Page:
Fair and There?

Is God Fair and is God there in the midst of trouble?

Habakkuk 3:17-19

Though the fig tree should not blossom
17 And there be no fruit on the vines,
Though the yield of the olive should fail
And the fields produce no food,
Though the flock should be cut off from the fold
And there be no cattle in the stalls,
18 Yet I will exult in the Lord,
I will rejoice in the God of my salvation.
19 The Lord God is my strength,
And He has made my feet like hinds’ feet,
And makes me walk on my high places.

There is a civil war in Syria, There is fighting between Israel and Palestinians in Gaza and fighting in Afghanistan and Pakistan. It seems no matter where you look there is a war happening.
That was the same situation for Habakkuk in 609 B.C.  Habakkuk prophesied during the last days of the Assyrian Empire and the start of the Babylonian Empire under King Nebuchadnezzar.
Egypt under King Necho tried to travel through Judah to help the Assyrians being attacked by Babylon. King Josiah of Judah tried to prevent the Egyptians doing that and was killed at the battle of Megiddo.
Upon his death Judah reverted back to her idolatrous practices. The prophet Habakkuk decries the injustice, violence and evil the existed in his day.  He cried out for God’s judgment and the answer he received both shocked and stunned him.  God would send the Babylonians to punish Israel!  Habakkuk then must deal with two thoughts that come to his mind. God is not fair and God is not here when you need Him. Habakkuk asks “How can you use the Babylonians to judge your people? Why, they are even worse than the people of Judah! How can you use a more wicked nation to judge a less wicked nation? God, that is not fair!” God explains to Habakkuk that Babylon will also be judged for their sin, but all in God’s timing.  Habakkuk, like Job, then must come to grips with the second issue God is not there when you need Him.  In chapter 3 versus 17-19 Habakkuk after prayer and reflection, comes to a place of hope and confidence in God that allows him to praise God with rejoicing even as he anticipates the most difficult of circumstances.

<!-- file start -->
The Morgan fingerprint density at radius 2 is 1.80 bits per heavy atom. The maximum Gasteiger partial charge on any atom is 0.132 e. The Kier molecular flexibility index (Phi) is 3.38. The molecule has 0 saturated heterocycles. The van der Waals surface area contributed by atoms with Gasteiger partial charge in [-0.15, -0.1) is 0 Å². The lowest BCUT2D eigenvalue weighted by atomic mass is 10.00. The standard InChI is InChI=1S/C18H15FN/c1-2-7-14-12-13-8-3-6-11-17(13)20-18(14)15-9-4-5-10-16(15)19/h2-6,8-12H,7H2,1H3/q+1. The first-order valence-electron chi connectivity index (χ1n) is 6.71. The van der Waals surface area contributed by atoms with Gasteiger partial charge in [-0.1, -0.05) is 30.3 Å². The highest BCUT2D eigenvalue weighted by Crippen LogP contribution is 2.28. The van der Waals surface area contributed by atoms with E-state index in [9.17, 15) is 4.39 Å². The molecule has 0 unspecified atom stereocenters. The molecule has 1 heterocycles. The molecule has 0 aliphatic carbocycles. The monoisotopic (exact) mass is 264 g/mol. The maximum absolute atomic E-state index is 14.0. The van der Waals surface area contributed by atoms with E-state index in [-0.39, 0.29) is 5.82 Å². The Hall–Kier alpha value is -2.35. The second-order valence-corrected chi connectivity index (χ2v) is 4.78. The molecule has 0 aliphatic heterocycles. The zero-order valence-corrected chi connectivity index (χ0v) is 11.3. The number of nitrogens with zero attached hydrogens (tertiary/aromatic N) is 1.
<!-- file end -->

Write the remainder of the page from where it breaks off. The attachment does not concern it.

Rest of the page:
In a world that seems out of control, where it seems that God does not care, is not fair, and sometimes not here, we might want to reflect like Habakkuk did. In prayer ask God "why is all this happening? What’s it all for? Perhaps we should let God help us they way He did with Habakkuk so we come to the realization of God’s sovereign character and come to a firmer faith in Him.

I hope that you all had a great Thanksgiving!
Greetings from your Bavarian Missionary.

Matt Schneider

Some photos of Tyrolean mountain masks...to frighten evil away
on All Saints day, Christmas Eve and New Years Eve.

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